In Partnership with Coexist House
Mona Siddiqui OBE is Professor of Islamic and Interreligious Studies at the School of Divinity, University of Edinburgh. She is Assistant Principal for Religion and Society and Dean International for the Middle East. Her most recent monographs include Christians, Muslims and Jesus and Hospitality and Islam, Welcoming in God’s
Name. She is a regular broadcaster commentator and writer and chairs the BBC’s Scottish Religious Advisory Committee. She is a Fellow of the Royal Society of Edinburgh, the Royal Society of Arts; she has received five honorary doctorates and is among Debrett’s 500 most influential people in the UK.
Dr Joshua Ralston is Lecturer in Muslim-Christian Relations at the School of Divinity, University of Edinburgh, having previously been on the faculty of Union Presbyterian Seminary in Richmond, Virginia. He has been a visiting lecturer in Christian-Muslim Relations in both Aba, Nigeria and Cairo, Egypt, and regularly lectures in both academic and public forums. He co-edited The Church in an Age of Migration: A Moving Body, and his monograph, Law and the Rule of God: Shari’a in Christian-Muslim Debate, will be out early next year.
Revd Dr Sam Wells is Vicar of St Martin-in-the-Fields, and a widely known preacher, pastor, writer, broadcaster, and theologian. He has served as a Church of England parish priest for 19 years. He also spent 7 years in North Carolina, where he was Dean of Duke University Chapel. Sam is also Visiting Professor of Christian Ethics at King’s College London. He has published 27 books, including academic studies and textbooks in Christian ethics, explorations of social mission, liturgy and Anglican faith, and four collections of sermons. His most recent book is Hanging by a Thread.
On 31 October 1517 Martin Luther pinned 95 Theses to the door of the Castle Church in Wittenberg, protesting against the practice of indulgences and touching on questions of grace, repentance and forgiveness.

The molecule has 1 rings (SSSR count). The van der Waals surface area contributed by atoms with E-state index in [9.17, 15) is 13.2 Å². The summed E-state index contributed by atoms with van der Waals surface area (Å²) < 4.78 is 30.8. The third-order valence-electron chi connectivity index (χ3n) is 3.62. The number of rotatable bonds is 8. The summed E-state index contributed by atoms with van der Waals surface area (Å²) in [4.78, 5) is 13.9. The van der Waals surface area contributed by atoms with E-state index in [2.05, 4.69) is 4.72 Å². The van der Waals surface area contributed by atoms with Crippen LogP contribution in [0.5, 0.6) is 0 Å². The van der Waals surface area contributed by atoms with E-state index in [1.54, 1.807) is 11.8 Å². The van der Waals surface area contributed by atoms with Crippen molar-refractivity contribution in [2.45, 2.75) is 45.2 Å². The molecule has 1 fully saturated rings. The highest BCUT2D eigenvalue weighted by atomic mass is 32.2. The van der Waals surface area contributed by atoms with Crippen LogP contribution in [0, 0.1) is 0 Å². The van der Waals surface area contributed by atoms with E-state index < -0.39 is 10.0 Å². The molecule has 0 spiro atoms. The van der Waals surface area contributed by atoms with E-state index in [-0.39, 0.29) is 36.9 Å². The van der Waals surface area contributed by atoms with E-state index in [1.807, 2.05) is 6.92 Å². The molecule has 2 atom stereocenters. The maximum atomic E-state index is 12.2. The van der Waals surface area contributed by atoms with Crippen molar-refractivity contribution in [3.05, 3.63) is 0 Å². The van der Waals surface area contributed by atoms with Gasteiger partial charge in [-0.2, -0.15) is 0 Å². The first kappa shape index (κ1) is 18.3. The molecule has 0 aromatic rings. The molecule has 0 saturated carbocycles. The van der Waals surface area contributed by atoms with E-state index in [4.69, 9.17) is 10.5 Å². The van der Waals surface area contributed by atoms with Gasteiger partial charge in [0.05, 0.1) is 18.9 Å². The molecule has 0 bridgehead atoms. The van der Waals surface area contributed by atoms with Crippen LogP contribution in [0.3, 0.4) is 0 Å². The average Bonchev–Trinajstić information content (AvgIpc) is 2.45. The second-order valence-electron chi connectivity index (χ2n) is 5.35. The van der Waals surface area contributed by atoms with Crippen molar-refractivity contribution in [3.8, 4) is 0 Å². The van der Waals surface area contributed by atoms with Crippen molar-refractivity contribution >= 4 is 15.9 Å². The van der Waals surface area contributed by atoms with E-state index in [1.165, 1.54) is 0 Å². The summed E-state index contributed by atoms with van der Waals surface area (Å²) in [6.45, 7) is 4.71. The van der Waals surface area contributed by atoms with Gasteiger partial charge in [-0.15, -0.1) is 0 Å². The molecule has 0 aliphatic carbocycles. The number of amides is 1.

The Reformation was a culmination of events and circumstances that led to a seismic shift in the religious framework of Britain. It established the image of an island nation, separate and supreme, still resonant today. It triggered a religious and political redistribution of power. It led to renewal and reform but also to deep division, persecution and violence. And out of this turmoil were born concepts of state and church as we know them today.
In this 500th anniversary year of the Reformation, many Christians will want to give thanks for its great blessings, including clear proclamation of the gospel of grace, the availability of the Bible to all in their own language, and the recognition of the calling of lay people to serve God in the world and in the church. Yet many will remember also the lasting damage done to the unity of the church. Those turbulent years saw Christians pitted against each other, such that many suffered persecution and even death at the hands of others claiming to know the same Lord. As Christianity spread around the world in the centuries that followed, it would carry with it that legacy of mistrust and competition.
The 500th anniversary of the beginning of the Reformation provides the opportunity to explore and reflect upon issues of church, state, and religious and cultural diversity that are still at the centre of our national life: the conflicts that divide, and the convictions diverse parts of the Christian church hold sacred — the pillars on which
their faith stands or falls. How are we called to be reformed by the Gospel? How do we build the unity Christ called for with those whose convictions are very different from our own?
In this autumn lecture series we will be exploring some of these hopes and controversies.